By Adam Braver

Morrow. 216 pp. $23.95

The year is 1906. The actress Sarah Bernhardt, perhaps 40 years into her career, has included Los Angeles on this particular American tour. But the city's reigning cleric, Bishop Conaty, has made such a fuss about Sarah's morality -- or lack thereof -- that theaters have closed their doors to her. She is persona non grata in the City of Angels.

Enter Abbot Kinney, the brash entrepreneur who has turned a soggy strip of California beach into "Venice of America," complete with amusement pier, tourist hotels, columned walkways and a busy set of genuine canals, complete with ornamental bridges and gondoliers in garish costume. Kinney invites Sarah: Come on out to Venice for a week, appear in our gigantic new auditorium! We'll show you a good time and the bishop can stew in his own juices! (Or words to that effect.) "Back in the day," when she was young, beloved by all, feisty and outrageous, Bernhardt might have welcomed this controversy, joined in the media fun -- seeing the scandal, the brouhaha, as an integral part of her career, not part of the acting itself, but a way to keep her name in the news, her reputation as a temperamental diva alive and well.

But Bernhardt is 61. She's tired. She's bored to death with her life as an actress; she's beginning to see through the essential random meaninglessness of things. She recognizes that she's in danger of simply going through the motions when she plays "La Dame aux Camelias," living, moment by moment, the life of Marguerite Gautier "in tragic pursuit of Armand Duval." Sarah has forgotten why Marguerite would pursue anybody. Or why she, Sarah, should play Marguerite. Or why she, Sarah, should sign any more autographs or attend more "patrons' brunches." She's at the point where she's beginning to think: What's the point? And from that point, there are only two paths, the one back to life or the one that leads -- fairly logically -- to death, or spiritual death at the very least.

But she's responsible for the lives of many others. In her retinue is a trainload of actors and stagehands in general, and in particular her devoted manager, Max, whose many homosexual affairs do not prevent him from considering Sarah the great love of his life. Were she to quit, she'd take that whole theatrical tribe down with her.

Here, in Venice of America, in one short week, the dramas of art, commerce and ennui play out in microcosm. Abbot Kinney, in this narrative, is motivated solely by love of money -- even though in real life he must have been as deeply eccentric as Sarah herself, and as much of a visionary: Who, in his right mind, would set to work digging canals and hiring gondoliers when banking, insurance or venture capitalism might have made his fortune far more easily? Sarah, here, is the pure artist, continually in search of authenticity and the quest to "make it new," whatever that elusive "it" is. Max, in this allegory, represents love and devotion that never, ever falters. In that sense, the love of art may be more constant, more faithful, than art itself.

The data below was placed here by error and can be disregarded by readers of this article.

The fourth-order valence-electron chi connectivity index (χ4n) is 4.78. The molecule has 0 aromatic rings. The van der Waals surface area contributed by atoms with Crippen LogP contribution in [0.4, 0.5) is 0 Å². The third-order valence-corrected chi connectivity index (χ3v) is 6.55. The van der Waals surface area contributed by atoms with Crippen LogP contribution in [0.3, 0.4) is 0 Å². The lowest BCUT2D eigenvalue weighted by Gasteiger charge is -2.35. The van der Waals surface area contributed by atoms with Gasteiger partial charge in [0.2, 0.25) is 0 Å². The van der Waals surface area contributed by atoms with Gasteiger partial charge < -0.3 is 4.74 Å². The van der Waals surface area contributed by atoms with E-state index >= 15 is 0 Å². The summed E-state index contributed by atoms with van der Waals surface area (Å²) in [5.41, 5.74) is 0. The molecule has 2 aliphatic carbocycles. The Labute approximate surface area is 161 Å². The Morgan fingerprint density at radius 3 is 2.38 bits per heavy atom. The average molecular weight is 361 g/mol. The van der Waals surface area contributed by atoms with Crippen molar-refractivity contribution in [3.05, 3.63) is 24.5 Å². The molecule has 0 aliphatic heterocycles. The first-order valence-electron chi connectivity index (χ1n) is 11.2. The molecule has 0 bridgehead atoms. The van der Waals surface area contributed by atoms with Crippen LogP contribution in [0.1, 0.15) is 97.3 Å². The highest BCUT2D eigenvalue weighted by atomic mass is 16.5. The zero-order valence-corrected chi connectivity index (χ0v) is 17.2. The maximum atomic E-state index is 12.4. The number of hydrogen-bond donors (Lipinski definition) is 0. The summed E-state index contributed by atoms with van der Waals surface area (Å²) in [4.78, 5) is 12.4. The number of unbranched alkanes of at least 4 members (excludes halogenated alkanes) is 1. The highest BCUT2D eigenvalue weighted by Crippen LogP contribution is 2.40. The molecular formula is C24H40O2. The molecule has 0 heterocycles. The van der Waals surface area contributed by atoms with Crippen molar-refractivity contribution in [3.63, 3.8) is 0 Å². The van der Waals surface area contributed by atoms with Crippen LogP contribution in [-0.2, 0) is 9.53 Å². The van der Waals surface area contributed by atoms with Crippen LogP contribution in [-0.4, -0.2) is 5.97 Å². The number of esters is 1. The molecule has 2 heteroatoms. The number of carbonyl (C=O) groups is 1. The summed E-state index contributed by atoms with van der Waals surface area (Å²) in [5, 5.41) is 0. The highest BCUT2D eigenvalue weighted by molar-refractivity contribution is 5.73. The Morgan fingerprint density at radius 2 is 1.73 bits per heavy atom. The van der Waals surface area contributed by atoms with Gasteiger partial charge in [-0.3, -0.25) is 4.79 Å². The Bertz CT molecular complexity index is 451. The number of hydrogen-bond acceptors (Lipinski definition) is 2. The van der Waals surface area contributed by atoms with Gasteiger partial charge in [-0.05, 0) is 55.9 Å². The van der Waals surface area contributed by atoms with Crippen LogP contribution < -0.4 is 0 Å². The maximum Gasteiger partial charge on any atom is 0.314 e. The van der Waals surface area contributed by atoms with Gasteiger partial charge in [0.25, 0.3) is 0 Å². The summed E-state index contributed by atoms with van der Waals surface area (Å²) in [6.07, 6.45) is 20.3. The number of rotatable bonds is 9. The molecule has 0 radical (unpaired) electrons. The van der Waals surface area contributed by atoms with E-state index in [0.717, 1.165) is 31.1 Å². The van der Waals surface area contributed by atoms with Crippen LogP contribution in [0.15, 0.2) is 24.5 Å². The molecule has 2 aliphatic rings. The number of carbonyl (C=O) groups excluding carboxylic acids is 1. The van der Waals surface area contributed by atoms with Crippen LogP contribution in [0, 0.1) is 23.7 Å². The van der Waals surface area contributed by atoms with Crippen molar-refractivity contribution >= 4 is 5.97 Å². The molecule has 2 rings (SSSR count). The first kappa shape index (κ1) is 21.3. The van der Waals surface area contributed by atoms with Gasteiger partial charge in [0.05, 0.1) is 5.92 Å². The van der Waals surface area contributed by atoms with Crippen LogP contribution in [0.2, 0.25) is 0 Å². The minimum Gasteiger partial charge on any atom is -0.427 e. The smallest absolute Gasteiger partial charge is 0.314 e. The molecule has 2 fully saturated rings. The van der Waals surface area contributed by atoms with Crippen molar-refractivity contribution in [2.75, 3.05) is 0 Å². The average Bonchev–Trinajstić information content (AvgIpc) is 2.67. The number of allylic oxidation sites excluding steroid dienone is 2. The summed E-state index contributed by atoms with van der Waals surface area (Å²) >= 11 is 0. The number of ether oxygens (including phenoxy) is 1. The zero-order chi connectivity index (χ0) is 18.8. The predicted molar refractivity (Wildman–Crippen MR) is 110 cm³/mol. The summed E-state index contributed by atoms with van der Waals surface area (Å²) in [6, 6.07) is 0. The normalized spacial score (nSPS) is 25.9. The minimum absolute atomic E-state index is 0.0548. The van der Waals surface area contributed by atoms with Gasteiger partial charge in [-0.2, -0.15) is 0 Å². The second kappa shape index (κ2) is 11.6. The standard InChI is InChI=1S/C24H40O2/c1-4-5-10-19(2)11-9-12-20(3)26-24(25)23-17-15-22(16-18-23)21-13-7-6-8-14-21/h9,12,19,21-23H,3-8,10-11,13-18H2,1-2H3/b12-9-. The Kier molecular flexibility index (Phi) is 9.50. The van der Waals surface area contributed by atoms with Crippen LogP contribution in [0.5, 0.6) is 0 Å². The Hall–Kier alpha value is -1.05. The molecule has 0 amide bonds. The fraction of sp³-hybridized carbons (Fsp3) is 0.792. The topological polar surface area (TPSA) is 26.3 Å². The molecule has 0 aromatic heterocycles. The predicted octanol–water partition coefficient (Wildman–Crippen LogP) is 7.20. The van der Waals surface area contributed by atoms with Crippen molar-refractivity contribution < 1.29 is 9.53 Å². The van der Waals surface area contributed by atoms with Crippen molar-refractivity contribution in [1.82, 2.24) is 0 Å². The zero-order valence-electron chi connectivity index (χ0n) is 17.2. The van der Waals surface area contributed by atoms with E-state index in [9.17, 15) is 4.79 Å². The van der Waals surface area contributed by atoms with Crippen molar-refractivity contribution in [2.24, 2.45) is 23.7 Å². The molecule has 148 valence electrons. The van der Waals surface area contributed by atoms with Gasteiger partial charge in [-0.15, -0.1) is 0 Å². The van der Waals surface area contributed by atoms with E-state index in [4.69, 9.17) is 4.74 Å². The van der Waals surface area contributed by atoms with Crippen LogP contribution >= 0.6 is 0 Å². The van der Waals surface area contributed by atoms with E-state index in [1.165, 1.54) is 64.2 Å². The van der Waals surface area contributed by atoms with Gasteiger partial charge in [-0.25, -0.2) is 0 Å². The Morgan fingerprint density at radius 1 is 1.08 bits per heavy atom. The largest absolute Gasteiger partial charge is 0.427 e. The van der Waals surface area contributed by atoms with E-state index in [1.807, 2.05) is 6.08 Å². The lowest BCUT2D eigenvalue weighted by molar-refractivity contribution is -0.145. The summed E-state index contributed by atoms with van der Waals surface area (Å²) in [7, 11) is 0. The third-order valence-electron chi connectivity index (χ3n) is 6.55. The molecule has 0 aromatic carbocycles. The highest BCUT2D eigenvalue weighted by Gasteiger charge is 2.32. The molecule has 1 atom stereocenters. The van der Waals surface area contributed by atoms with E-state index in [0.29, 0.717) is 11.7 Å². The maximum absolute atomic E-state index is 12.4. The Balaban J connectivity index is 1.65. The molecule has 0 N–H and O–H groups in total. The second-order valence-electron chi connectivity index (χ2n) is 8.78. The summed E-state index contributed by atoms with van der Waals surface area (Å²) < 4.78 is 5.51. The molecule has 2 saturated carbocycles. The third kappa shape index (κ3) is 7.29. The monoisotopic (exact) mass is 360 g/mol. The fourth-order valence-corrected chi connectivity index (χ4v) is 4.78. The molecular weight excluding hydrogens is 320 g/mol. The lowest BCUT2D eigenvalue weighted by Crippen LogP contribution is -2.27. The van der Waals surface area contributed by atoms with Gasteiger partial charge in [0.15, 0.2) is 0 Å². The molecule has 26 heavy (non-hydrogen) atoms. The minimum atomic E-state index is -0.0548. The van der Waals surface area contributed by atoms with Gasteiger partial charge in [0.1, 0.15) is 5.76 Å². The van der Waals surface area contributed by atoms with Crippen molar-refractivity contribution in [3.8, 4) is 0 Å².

Then there is the "anti-Sarah," the tabloid newspaper reporter Vince Baker, who has just as faithfully dedicated his life to searching out the wretched side of life. He tells himself he's searching for "truth," but truth, in his eyes, equals fraud, thievery, municipal corruption, everything that is repulsive, ugly, evil, sad, meaningless. Baker assiduously lives his own life according to his awful standards, drinking the vilest rotgut whiskey, eating the very worst food, dwelling in a spectacularly dreary apartment on Pico Boulevard (although in L.A. at this time, in real life, most city bachelors found homes in welcoming downtown boardinghouses, where they could be reasonably sure of good company and two wholesome meals a day). And Baker frequents the lowest possible whores. He's certainly not in the market to be redeemed by the love of a good woman.

He's assigned, much against his will, to cover the Sarah Bernhardt story. On her first afternoon, down on the Venice pier, the actress expresses a wish to catch fish for her dinner. Kinney hires a Mexican swimmer to fasten a dead fish on her hook -- for publicity purposes. Bernhardt knows a dead fish from a live one, and she decides to slit the corpse open and bury her lovely face in its rotting guts. Is that a gesture of disgust for publicity and all things fake or inauthentic, or yet another publicity stunt? Vince Baker doesn't know. His primary need is to get a "story," to make something, often, out of nothing. He's both drawn to Sarah and revolted by her. She glows with something -- what is it, exactly? -- that has the potential to destroy him. Because of this, he suffers a spiritual crisis of his own.

I haven't given away the plot of "Divine Sarah" here, only the circumstances. Readers interested in the wars between life and art, art and commerce, inspiration and age, should be captivated by Adam Braver's novel. The fateful moment when enthusiasm (if only momentarily) deserts us is the focus of this author's concern. And, of course, that fateful moment haunts us all.